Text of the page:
|Five countries abstained from voting in favour of the UNSC resolution calling for a no-fly zone in Libya [AFP]
Now that the United Nations Security Council resolution for a no-fly zone has been passed, how will it be implemented?
The UNSC Resolution 1973 has made it legal for the international community to protect the Libyan people from Muammar Gaddafi's lethal and excessive force - by, among other things, imposing a no-fly zone and carrying out military strikes and other military action short of occupation.
However, the overzealousness of certain Western powers like Britain, France and, as of late, the US, to interpret the resolution as an open-ended use of force, is worrisome. With their long history of interference and hegemony in the region, their political and strategic motivation remains dubious at best. Likewise, their rush to use air force individually or collectively could prove morally reprehensible - even if legally justified - if they further complicate the situation on the ground.
This sounds like 'damned if they do, damned if they don't'?
Well, the onus is on these Western powers to prove that their next move and actions are based on a strictly humanitarian basis and are not meant as a down payment for longer-term interference in Libyan and regional affairs.
They need to demonstrate how their 'change of heart' from supporting the Gaddafi dictatorship over several years to condemning him as a war criminal and acting to topple him, is not motivated by more of the same narrow national and Western strategic interest.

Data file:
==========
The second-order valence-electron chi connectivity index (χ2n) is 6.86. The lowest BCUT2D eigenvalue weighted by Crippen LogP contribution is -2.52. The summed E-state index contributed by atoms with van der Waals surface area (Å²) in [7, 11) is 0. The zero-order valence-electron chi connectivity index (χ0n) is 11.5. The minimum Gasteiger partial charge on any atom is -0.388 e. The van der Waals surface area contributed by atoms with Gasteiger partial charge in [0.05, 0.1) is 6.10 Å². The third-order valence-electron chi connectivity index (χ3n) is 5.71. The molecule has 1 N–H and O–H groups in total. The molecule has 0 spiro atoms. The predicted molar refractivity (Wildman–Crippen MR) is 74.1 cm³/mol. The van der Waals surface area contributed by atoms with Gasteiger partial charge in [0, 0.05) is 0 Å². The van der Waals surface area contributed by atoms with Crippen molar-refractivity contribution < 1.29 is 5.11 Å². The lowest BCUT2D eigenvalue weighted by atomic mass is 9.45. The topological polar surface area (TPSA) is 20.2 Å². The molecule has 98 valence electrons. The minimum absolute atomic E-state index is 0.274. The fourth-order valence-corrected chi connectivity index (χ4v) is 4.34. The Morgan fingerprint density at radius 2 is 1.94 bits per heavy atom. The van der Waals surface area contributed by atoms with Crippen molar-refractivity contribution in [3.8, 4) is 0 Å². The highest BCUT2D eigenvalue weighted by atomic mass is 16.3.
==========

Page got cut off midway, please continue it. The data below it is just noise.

Unfortunately, the Libyan dictator's statements and actions (and his recent cynical and contradictory threats and appeals) have played into Western hands, making it impossible for Libyans, like Tunisians and Egyptians before them, to take matters into their own hands.
Those who abstained at the UN Security Council, including Germany, India and Brazil, wanted to co-operate in charting a brighter future for Libya, but are also suspicious of the overzealous French and British eagerness to jump into a Libyan quagmire with firepower.
What then should Libyans, Arabs and other interested global powers do to help Libya avoid a terrible escalation to violence or a major humanitarian disaster?
Now that the international community has given the Libyan revolutionaries a protective umbrella that includes a full range of military and humanitarian actions, it is incumbent upon the Libyan opposition to mobilise for mass action in every city and town both in the east and west and challenge the regime's militias.
As the Libyan regime loses its civilian, tribal and international legitimacy, so will his security base be shaken over the next few days and weeks.
In fact, if the Libyan revolutionaries avoid complacency and exploit their newly gained legitimacy and protection in order to work more closely with their Arab neighbours and to demonstrate their political and popular weight in the country, the regime could very well implode from within.
The most effective and constructive way to use the newly mandated use of force by the UN Security Council is to use as little of it, as accurately, as selectively as possible, and ideally not use it at all. It is still possible for the threat of the use of international force, coupled with domestic popular pressure, to bring down the weakened regime.
An escalation to an all out war is in no one's interest, especially Libya's.